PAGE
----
EV Charging Infrastructure-Palooza

electric-vehicle-charging-station-houston-engadgetLots of recent news on EV infrastructure:

  • The California Public Utilities Commission approved a major new utility investment in EV charging infrastructure this week, allowing San Diego Gas & Electric to install charging stations at “up to 350 businesses and multi-family communities throughout the region, with 10 chargers at each location for a total of 3,500 separate chargers,” per Clean Technica. At least 10% of the chargers will be in disadvantaged communities.  It’s a step in the right direction, as electric utilities probably provide the best hope for getting adequate infrastructure up and running for EVs in the long run.
  • The California Energy Commission is finally soliciting bids to put fast chargers in key travel corridors in California.  Some of the prime routes include I-15 north of Victorville to outside of Las Vegas, I-10 from Beaumont past Palm Springs, and I-80 from Auburn out to Lake Tahoe.  It’s about time.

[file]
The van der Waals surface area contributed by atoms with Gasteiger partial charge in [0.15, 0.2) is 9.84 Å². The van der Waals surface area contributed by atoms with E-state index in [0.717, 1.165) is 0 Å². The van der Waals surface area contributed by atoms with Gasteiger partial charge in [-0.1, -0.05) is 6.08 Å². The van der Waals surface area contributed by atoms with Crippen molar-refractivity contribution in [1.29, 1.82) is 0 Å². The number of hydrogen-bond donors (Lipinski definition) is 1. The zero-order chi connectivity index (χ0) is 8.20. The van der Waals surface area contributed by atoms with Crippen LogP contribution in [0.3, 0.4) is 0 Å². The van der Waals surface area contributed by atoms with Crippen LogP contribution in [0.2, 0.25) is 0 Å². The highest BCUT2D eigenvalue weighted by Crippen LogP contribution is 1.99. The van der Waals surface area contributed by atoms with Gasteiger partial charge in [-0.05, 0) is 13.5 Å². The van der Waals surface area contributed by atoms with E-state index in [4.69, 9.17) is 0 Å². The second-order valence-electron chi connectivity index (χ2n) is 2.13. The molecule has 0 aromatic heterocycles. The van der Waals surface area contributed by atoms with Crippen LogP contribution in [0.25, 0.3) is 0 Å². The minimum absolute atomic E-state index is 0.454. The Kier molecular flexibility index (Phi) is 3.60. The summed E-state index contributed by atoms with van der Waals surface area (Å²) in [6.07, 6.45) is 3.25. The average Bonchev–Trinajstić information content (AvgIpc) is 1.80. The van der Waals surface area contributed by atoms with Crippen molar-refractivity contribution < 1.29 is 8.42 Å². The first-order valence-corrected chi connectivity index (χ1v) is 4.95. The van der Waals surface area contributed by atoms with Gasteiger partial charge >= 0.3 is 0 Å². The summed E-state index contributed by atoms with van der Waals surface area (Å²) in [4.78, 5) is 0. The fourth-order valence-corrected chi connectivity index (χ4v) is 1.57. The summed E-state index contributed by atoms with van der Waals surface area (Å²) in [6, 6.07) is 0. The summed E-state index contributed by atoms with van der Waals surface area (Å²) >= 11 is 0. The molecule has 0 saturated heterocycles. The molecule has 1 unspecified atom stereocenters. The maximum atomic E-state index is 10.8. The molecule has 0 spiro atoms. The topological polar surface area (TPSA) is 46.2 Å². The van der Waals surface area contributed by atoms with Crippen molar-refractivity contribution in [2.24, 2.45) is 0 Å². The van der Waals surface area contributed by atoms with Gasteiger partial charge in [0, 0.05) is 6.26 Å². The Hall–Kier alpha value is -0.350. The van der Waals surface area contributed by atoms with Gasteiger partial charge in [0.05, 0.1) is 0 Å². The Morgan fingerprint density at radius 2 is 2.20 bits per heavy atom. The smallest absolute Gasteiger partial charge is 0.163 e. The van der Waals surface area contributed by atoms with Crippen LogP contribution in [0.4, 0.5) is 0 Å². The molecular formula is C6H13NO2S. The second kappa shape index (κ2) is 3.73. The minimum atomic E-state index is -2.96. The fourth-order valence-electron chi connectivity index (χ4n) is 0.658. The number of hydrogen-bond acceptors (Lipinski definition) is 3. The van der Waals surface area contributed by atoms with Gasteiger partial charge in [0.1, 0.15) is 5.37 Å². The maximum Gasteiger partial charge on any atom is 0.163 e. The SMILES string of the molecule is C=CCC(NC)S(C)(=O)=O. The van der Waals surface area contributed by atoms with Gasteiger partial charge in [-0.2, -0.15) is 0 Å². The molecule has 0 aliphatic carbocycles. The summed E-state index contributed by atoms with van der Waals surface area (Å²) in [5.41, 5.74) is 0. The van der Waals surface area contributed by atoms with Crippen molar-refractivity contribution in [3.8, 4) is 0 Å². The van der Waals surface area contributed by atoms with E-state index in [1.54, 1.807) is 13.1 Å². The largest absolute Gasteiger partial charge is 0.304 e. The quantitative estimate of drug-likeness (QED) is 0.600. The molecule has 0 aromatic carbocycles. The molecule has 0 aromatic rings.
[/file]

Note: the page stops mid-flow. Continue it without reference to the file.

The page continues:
• Tesla is killing it on their proprietary network of supercharger sites, adding about 50% more chargers in 2015 alone, per Green Car Reports.  The company is on its way to becoming a vertically integrated monopoly.  Imagine if GM owned all the great cars, plus all the gas stations and dealerships.  That’s the path Tesla is on.
  • But sadly, NRG is still lagging on their implementation of the $100 million settlement with the California Public Utilities Commission.  The audit of their performance, announced over a year ago by the commission, has so far failed to materialize.  I called the agency for a status update a few months ago and never heard back.  In some ways, their failure to meet the terms of the agreement has created the need for more public dollars to go to this charging infrastructure investment, while Tesla’s success makes NRG’s slow progress look even worse by comparison.

In general, the infrastructure news is positive.  But sales of plug-in electrics are still lagging due to cheap gas, failure to introduce new models with better range, and poor marketing.  More work to be done, but this all-in-all a good start.


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